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Policy experts say housing must dominate Labour’s election manifesto

7.10.2014  ***FOR IMMEDIATE RELEASE***

For further information and media requests:

Contact: Ellie O’Hagan E: ellie.ohagan@classonline.org.uk T: 0207 611 2571

 

The Centre for Labour and Social Studies (Class) has today [Tuesday] released a paper by social policy experts Ines Newman and Prof Marjorie Mayo, calling for a labour government to put the housing crisis centre stage at the 2015 election.

The paper - Tackling the housing crisis: Alternatives to declining standards, displacement and dispossession - examines the underlying causes of the housing crisis by drawing upon original research, carried out in two inner London boroughs, to illustrate the impact of current housing policies.

The authors put forward several policies that must be developed at national and local government level if the housing crisis is to be tackled in the longer-term, which include:

  • Rebalancing the economy to reduce demand pressure on London and the South East
  • Prioritising housing investment over other infrastructure projects and committing to build 200,000 social rented homes each year and at least 100,000 private sector homes a year by the end of the next Parliament.
  • Removing restrictions on local authority borrowing and using local authority pension funds to support a major increase in social housing.
  • Introducing legislation to end the Right-to-Buy.
  • Ending the affordable rents strategy and introducing a 5 year freeze on rent rises beyond inflation.

Ines Newman said:

“Displacement and dispossession in the South-East are increasing fears for poorer families suffering from the effects of austerity and welfare cuts. And in the North, poor-quality private rented homes, the bedroom tax and derelict empty houses undermine aspirations and economic recovery.

The lack of genuinely affordable, good-quality housing reduces opportunities and is affecting wider and wider sections of the population, especially in areas with the highest housing costs.”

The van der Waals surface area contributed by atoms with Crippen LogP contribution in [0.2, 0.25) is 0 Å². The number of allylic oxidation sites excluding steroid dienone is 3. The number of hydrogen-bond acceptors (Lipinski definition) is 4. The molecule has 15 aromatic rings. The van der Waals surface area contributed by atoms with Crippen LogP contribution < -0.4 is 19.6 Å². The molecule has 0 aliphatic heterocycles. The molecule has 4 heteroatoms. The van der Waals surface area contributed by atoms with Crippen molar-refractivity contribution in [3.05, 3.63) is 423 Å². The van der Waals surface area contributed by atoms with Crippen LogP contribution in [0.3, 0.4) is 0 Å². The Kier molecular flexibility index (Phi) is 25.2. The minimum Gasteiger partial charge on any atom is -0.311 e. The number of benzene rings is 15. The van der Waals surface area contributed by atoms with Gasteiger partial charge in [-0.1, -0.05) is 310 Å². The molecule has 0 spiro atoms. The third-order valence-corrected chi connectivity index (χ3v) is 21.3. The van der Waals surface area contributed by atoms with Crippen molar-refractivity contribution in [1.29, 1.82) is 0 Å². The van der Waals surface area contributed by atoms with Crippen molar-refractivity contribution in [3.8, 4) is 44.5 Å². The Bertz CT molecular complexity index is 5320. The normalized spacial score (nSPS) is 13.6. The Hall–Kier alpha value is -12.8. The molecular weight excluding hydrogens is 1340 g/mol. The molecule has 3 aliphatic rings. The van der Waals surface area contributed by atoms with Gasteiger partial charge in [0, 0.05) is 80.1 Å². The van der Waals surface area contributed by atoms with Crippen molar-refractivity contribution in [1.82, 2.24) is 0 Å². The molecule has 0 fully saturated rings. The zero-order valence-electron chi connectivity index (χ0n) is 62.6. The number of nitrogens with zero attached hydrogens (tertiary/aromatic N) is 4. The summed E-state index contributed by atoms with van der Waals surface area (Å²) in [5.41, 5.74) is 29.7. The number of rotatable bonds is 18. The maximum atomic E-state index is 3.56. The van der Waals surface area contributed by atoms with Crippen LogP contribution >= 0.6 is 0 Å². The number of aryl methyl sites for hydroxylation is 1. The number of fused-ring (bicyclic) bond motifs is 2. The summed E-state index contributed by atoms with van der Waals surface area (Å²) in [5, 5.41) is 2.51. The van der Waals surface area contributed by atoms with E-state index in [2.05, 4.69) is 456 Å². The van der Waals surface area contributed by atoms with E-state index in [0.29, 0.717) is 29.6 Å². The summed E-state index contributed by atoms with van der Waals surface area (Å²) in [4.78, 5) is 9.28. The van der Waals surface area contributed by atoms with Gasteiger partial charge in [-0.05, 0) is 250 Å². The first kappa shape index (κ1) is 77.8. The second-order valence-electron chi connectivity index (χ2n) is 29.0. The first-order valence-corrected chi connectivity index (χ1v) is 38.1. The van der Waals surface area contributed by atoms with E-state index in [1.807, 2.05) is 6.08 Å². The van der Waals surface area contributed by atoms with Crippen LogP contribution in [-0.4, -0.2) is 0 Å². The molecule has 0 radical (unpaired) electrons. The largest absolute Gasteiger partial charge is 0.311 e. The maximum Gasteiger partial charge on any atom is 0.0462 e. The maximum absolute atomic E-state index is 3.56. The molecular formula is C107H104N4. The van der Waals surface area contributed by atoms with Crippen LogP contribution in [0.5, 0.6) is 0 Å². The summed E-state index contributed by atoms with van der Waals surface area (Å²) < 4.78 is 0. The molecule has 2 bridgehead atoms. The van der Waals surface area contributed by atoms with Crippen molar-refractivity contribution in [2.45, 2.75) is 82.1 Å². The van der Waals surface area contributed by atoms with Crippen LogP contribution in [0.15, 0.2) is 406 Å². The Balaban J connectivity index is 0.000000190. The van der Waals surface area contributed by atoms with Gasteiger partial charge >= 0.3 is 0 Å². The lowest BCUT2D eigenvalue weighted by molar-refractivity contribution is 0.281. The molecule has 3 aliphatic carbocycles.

Marjorie Mayo said:

“An incoming Labour government will need to put housing at the top of their agenda if the challenges of declining standards, displacement and dispossession are to be tackled. Decent housing is a right, and inequality of access to affordable housing is an injustice that a new government must remedy.”


---ENDS---

Notes to Editors:

1. The Centre for Labour and Social Studies (Class) is a new think tank established in 2012 by Unite the Union, GMB and the Institute of Employment Rights to act as a centre for left debate and discussion and has the growing support of a number of trade Unions including ASLEF, CWU, FEU, GFTU, NUT, PCS, PFA, TSSA, UCATT, MU, NUM, BFAWU and UCU. Originating in the labour movement, Class is working with a broad coalition of supporters, academics and experts to develop and advance alternative policies for today. http://classonline.org.uk/about/panel

2. Marjorie Mayo is Emeritus Professor of Community Development at Goldsmiths, University of London where her research has included a focus upon learning for active citizenship, and access to justice in disadvantaged communities. Recent publications include Access to justice for disadvantaged communities (2014) (with G. Koessl, M. Scott and I. Slater). http://classonline.org.uk/about/panel/professor-marjorie-mayo

Ines Newman has a background in town planning and local economic development. She was Head of Policy at the Local Government Information Unit (1999-2007) and Principal Research Fellow, Local Government Centre, Warwick Business School (2007-2012). She is currently Visiting Senior Research Associate at De Montfort University. Her book, Reclaiming Local Democracy: A progressive future for local government, was published by Policy Press in May 2014. http://classonline.org.uk/about/authors/ines-newman

3. A copy of the paper can be found here: http://classonline.org.uk/pubs/item/tackling-the-housing-crisis

For advance copies please respond to this email or contact ellie.ohagan@classonline.org.uk or 0207 611 2571.

More information
For further information, articles, interviews or media requests please contact Ellie O’Hagan on ellie.ohagan@classonline.org.uk or 0207 611 2571.

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